Towards fast and routine analyses of volcanic ash morphometry for eruption surveillance applications


International audienceThe morphometry of volcanic ash produced by explosive eruptions yields ample information on fragmentation processes (e.g. magmatic vs magma–water interactions), and on transport and sedimentation mechanisms. Most previous works on volcanic clast morphometry focused on the Apparent (2D-)Projected shape of ASH grains, here termed APASH, to infer processes and eruptive styles. However, textural analyses of ash grains has remained a long and tedious task that made such approaches inappropriate for eruption surveillance duties. In this work we show that new technological advances on automated dispersion of granular materials imaged with a camera-coupled microscope and enhanced computer capabilities enable fast and high resolution image acquisition of thousands of ash grains that resolve this limitation. With a morpho-grainsizer designed for such fast and routine measurements we perform a series of APASH analyses on selected ash fractions of tephra deposits from known eruptive styles. We record the size, aspect ratio, circularity and convexity of APASH images and assess resolution, reproducibility, minimum population size, and total analytical duration, and offer recommendations for the reporting of APASH data for inter-laboratory comparisons. To avoid fractal geometry concerns, our analyses are carried out at constant size range (250–300 μm) and optical magnification (× 5) on ~ 3000 grains per samples collected from homogenized samples. Results from the andesitic 1999-ongoing eruption of Tungurahua volcano (Ecuador) show that ash particles from the moderate 2001 phase are relatively equant and convex in shape, while the stronger 2006 subplinian phase produced ash grains with more elongated, less circular and less convex APASH signatures. Ash grains from a basaltic scoria cone-forming eruption show even more ragged APASH characteristics. Overall, our protocol allows obtaining accurate and reproducible morphometric measurements that reveal subtle variations of the morphological signature, and the short duration (1.8 hours) of the whole analytical process renders high resolution analyses of ash shape achievable for volcano surveillance applications. This research ultimately aims to set up a morphometric database of APASH results for well-defined eruptive styles, in order to interpret on a short term basis any APASH data from active volcanoes for monitoring purposes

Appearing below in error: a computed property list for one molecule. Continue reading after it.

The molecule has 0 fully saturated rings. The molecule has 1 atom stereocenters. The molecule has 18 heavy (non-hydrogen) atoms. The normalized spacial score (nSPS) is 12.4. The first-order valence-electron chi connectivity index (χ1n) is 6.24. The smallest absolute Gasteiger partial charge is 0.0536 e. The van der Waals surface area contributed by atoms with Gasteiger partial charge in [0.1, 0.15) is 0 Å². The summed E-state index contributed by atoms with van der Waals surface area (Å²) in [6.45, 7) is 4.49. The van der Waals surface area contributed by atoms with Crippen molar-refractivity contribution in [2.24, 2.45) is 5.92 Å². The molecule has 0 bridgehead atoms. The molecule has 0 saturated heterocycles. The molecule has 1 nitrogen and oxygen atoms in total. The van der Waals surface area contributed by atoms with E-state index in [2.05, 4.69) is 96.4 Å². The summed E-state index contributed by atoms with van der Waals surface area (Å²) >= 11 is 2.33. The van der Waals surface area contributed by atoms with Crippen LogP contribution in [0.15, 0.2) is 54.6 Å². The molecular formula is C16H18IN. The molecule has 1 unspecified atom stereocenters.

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Last time updated on 12/11/2016

This paper was published in HAL-UJM.

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